Saturday, June 28, 2008

Negative Self-Talk

sad girl

"I'm stupid."

How many billions of times throughout my life have I said those two words to myself? This poor self-concept began in the first grade, when my teacher would say those very words, and then she would put my desk in the hall, where I would remain for the rest of the day. During a parent-teacher conference, she told my mother that I was retarded, and would need to be placed in a school for the mentally handicapped. What was it about me that made her think this, I'll never know. I do know that I heard that story repeated more times than I care to remember. My mother was outraged, and enrolled me in the Catholic school where we also attended church. Later, when I was really struggling with math, she took me to a children's hospital for extensive testing, and it was then that I was diagnosed with dyscalculia, and proprioceptive dysfunction. In my mind, this was the actual proof that I really was stupid, and I'm still trying to break myself of this negative self-talk. It is a bad habit, and something that is so detrimental to recovering from an eating disorder. Fat, ugly, disgusting, greedy...I could go on and on about the horrible things that I say to myself. It takes practice to replace a negative thought with a more positive one, but I'm trying. I would never hurt anyone else with these cutting words, so I'm trying to treat myself as kindly as I treat others.

Here are some other great ideas for coping with negative self-talk:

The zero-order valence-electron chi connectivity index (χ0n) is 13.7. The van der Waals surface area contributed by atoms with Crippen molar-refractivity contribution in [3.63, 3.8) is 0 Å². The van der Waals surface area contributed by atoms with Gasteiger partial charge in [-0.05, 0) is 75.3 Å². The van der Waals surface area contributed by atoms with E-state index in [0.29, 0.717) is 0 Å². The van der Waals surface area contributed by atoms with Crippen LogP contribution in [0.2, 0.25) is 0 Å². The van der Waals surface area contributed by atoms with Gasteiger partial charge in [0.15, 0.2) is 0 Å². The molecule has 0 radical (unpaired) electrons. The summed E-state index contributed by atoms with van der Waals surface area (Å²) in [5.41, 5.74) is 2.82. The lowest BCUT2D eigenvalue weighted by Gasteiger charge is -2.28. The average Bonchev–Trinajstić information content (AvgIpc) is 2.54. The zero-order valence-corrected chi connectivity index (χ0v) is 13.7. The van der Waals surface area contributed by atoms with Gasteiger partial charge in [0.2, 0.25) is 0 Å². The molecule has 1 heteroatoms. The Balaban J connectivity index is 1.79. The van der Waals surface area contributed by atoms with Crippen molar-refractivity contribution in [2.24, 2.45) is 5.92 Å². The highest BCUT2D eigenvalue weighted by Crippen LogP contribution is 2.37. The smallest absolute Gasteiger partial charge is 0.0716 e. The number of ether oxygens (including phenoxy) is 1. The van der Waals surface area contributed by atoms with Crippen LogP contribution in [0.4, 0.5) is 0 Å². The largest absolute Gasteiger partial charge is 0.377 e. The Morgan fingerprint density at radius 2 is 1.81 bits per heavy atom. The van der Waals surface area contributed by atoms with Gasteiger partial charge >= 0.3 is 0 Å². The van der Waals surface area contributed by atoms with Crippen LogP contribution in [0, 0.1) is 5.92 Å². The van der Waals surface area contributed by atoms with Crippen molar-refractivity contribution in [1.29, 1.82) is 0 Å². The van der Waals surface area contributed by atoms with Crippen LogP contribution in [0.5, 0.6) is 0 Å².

Catch yourself in the act! Be aware of any situation that might trigger anxious thoughts or irrational worrying. Be aware of anticipating catastrophe or imagining scenes that will never happen.

2. Interrupt the negative thought
Say “stop” to yourself. Interrupt that negative thought. Ask yourself: “What am I telling myself that makes me feel this way?” or “Do I really want to do this to myself?” or “Do I really have all the facts?” or “Is this really likely to happen?” or “Do I really want to stay upset?” If the answer to the last one is no then proceed to next step. If the answer to the last question is yes then give yourself the opportunity to acknowledge and express your feelings. If there is no suitable person available to discuss them with then write them down. When you are ready to relax and have calmed down continue with next steps. If you are still too upset or angry it may be that you haven’t allowed yourself to fully express these strong feelings or that you perceive a strong desire to “keep everything under control” (sometimes overestimating or imagining disaster keeps you tense and vigilant enough to give you a sense of control.)

Disrupt your train of negative thoughts by using your favorite methods of relaxation (breathing, visualise, yoga, meditate, listen to music).

4. Write it down
Write down the negative self talk that led to you feeling anxious. First, you will have to separate the negative talk from feelings (feelings statements usually contain words expressing emotions whereas thought statements do not e.g. “I feel stupid” is a feeling; “I’m stupid” is the thought. Keep a daily record of dysfunctional thought so that you are aware of exactly the games your brain is playing!